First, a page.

How to Control Food Choices When Eating Out
This blog post is coming about because of an email sent to me from a newer member of my community. I guess the term these days is “followers” but that makes me feel a bit cult-like. Anyway . . .
I wrote an email about how my husband was making me fat. I meant the email to be funny and demonstrate how not all foods have the same effects on all people (therefore there is no one-size-fits-all diet). For the record, my husband is an amazing man who is very supportive of all of my goals. He doesn’t sit on me and force feed me the foods that would make me fat. I totally understand that the foods I choose to to put in my mouth are my choice and I have control.
But, what occurs, not just with a spouse but with friends too is that we take cues from our dining companions and this can have an effect on what we eat. I’ve written before about how friends can help or hurt your waistline. Here’s that article if you need some strategies to take control of your food choices when you have the “Happy Hour Friends”, the “Pig-Out Friends”, “Restaurant Connoisseur Friends”, “Betty Crocker” Friends”, or “Anti-Depressant Friends”. Whether it’s with family, friends, or even just meetings where food is served we are influenced by what and how much those around us are eating – for better or worse.
Research Proves the Control
This isn’t just personal anecdotes though. A study in the magazine Appetite found that a person deprived of food for a full 24 hours will still eat less than they want if their friends hardly eat at all. But, if the friends are indulging, so will the control subject. Basically, all the research shows that we tend to eat about the same way, in the same amounts and types of foods as the people around us. So it becomes very important that we are able to control the situations where we are eating with friends and family and have strategies to control our food choices when we are eating with other companions. When your eating as part of a business meeting there is even more pressure since research shows that people who eat a lot are viewed as friendlier, smarter, more likable, and more fun than those who eat light.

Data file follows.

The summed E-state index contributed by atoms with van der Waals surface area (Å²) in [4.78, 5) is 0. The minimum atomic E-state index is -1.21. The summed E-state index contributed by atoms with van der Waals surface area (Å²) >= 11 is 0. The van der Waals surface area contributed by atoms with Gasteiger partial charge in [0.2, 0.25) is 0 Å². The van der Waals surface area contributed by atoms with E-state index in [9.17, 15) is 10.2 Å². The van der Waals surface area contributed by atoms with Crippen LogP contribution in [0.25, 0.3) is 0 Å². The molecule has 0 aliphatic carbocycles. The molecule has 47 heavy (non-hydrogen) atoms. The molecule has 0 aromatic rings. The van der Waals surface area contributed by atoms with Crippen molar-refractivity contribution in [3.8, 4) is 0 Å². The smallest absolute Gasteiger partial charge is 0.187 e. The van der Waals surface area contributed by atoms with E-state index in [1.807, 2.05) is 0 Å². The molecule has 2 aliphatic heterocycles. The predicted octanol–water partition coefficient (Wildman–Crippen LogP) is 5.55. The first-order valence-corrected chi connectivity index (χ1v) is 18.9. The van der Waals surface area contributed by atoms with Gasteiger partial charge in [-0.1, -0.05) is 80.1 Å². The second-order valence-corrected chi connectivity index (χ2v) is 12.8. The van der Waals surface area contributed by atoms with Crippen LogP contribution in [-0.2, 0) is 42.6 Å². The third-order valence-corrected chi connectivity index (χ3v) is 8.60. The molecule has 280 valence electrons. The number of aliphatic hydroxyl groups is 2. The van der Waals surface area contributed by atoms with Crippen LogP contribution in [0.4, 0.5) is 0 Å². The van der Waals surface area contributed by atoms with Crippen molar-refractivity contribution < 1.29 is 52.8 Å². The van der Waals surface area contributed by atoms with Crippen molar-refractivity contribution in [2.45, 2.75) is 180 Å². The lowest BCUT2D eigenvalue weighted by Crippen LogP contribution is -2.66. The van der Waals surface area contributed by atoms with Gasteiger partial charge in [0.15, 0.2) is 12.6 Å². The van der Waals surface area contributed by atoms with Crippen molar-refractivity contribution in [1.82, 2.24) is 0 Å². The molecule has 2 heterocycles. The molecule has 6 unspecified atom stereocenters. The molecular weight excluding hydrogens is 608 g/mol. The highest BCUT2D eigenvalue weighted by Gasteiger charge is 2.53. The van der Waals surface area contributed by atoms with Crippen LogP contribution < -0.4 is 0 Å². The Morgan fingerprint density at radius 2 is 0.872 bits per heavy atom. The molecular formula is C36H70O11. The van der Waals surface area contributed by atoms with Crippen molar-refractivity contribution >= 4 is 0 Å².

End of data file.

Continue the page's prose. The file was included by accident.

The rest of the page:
Decide Using the 80/20 Rule
The first decision to make is based on the 80-20 rule. 80% of the time we eat healthy, making great choices so that 20% of the time we can indulge. Ask yourself – am I on my 80% or my 20%?
Control the Fat – Share
One of the best strategies is to share food. If you are on your 80% and friends order the onion ring tower, skip it by saying you aren’t that hungry or savor just one so you don’t draw attention by abstaining. Share an entree and you will control the calories and fat while also helping steer the food choices toward healthier options.
Set the Precedent – Order First
Focus on your own needs – especially if you are trying to eat healthy. We tend to order similar to what friends have ordered. It’s easier to order a healthy choice if you order first, so take control. Make your friends follow your lead. If everyone else already ordered indulgent fat foods you may feel pressured to follow along or feel you need to explain yourself when you order the salad.
Control the Portion – Box It
Restaurant portion sizing is out of control. Last time I researched it restaurant portions were four times bigger – quadrupling since the 1950’s. Here’s that article. If you aren’t with friends that share, control the portion size by asking the waiter to box up half of your meal before serving it or ask for a to-go box to be delivered with the meal. Out of sight equals out of mind and you’ll have lunch for the next day.
With Food, Choose the Friends
We do choose our spouses and friends. They can support us or hold us back, but ultimately the final decision and control is ours. Using healthy restraint can actually inspire your friends. One study found that if two friends ate smaller portions, the third friend in the group would also eat less. So choose which friends are your dining companions based on your goals when possible. How our friends eat can help us make healthier choices too.